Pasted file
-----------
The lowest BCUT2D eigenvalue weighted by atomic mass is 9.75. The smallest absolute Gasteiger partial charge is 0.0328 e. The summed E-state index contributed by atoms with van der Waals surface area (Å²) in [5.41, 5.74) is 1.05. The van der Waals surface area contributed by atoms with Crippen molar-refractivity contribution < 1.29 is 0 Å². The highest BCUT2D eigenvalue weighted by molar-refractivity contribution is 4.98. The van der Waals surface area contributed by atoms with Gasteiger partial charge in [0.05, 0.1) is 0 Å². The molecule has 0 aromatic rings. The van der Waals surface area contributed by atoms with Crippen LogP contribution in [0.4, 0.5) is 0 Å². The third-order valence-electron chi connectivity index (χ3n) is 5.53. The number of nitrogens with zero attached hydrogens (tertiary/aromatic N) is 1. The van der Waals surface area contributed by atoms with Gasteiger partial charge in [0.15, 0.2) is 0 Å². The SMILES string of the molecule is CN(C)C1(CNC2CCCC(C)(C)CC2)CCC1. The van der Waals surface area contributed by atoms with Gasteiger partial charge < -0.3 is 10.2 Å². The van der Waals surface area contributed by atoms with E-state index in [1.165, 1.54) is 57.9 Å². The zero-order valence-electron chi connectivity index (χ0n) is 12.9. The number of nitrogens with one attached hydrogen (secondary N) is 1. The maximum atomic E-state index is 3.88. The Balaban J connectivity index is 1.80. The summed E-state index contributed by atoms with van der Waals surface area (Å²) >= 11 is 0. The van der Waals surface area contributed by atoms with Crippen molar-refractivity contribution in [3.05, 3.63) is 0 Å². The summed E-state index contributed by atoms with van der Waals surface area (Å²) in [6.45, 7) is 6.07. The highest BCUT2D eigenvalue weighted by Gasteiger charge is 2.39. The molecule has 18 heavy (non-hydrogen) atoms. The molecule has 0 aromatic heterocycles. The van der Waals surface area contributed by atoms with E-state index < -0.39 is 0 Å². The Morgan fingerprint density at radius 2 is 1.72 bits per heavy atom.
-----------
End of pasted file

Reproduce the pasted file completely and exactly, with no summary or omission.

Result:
The lowest BCUT2D eigenvalue weighted by atomic mass is 9.75. The smallest absolute Gasteiger partial charge is 0.0328 e. The summed E-state index contributed by atoms with van der Waals surface area (Å²) in [5.41, 5.74) is 1.05. The van der Waals surface area contributed by atoms with Crippen molar-refractivity contribution < 1.29 is 0 Å². The highest BCUT2D eigenvalue weighted by molar-refractivity contribution is 4.98. The van der Waals surface area contributed by atoms with Gasteiger partial charge in [0.05, 0.1) is 0 Å². The molecule has 0 aromatic rings. The van der Waals surface area contributed by atoms with Crippen LogP contribution in [0.4, 0.5) is 0 Å². The third-order valence-electron chi connectivity index (χ3n) is 5.53. The number of nitrogens with zero attached hydrogens (tertiary/aromatic N) is 1. The van der Waals surface area contributed by atoms with Gasteiger partial charge in [0.15, 0.2) is 0 Å². The SMILES string of the molecule is CN(C)C1(CNC2CCCC(C)(C)CC2)CCC1. The van der Waals surface area contributed by atoms with Gasteiger partial charge < -0.3 is 10.2 Å². The van der Waals surface area contributed by atoms with E-state index in [1.165, 1.54) is 57.9 Å². The zero-order valence-electron chi connectivity index (χ0n) is 12.9. The number of nitrogens with one attached hydrogen (secondary N) is 1. The maximum atomic E-state index is 3.88. The Balaban J connectivity index is 1.80. The summed E-state index contributed by atoms with van der Waals surface area (Å²) >= 11 is 0. The van der Waals surface area contributed by atoms with Crippen molar-refractivity contribution in [3.05, 3.63) is 0 Å². The summed E-state index contributed by atoms with van der Waals surface area (Å²) in [6.45, 7) is 6.07. The highest BCUT2D eigenvalue weighted by Gasteiger charge is 2.39. The molecule has 18 heavy (non-hydrogen) atoms. The molecule has 0 aromatic heterocycles. The van der Waals surface area contributed by atoms with E-state index < -0.39 is 0 Å². The Morgan fingerprint density at radius 2 is 1.72 bits per heavy atom.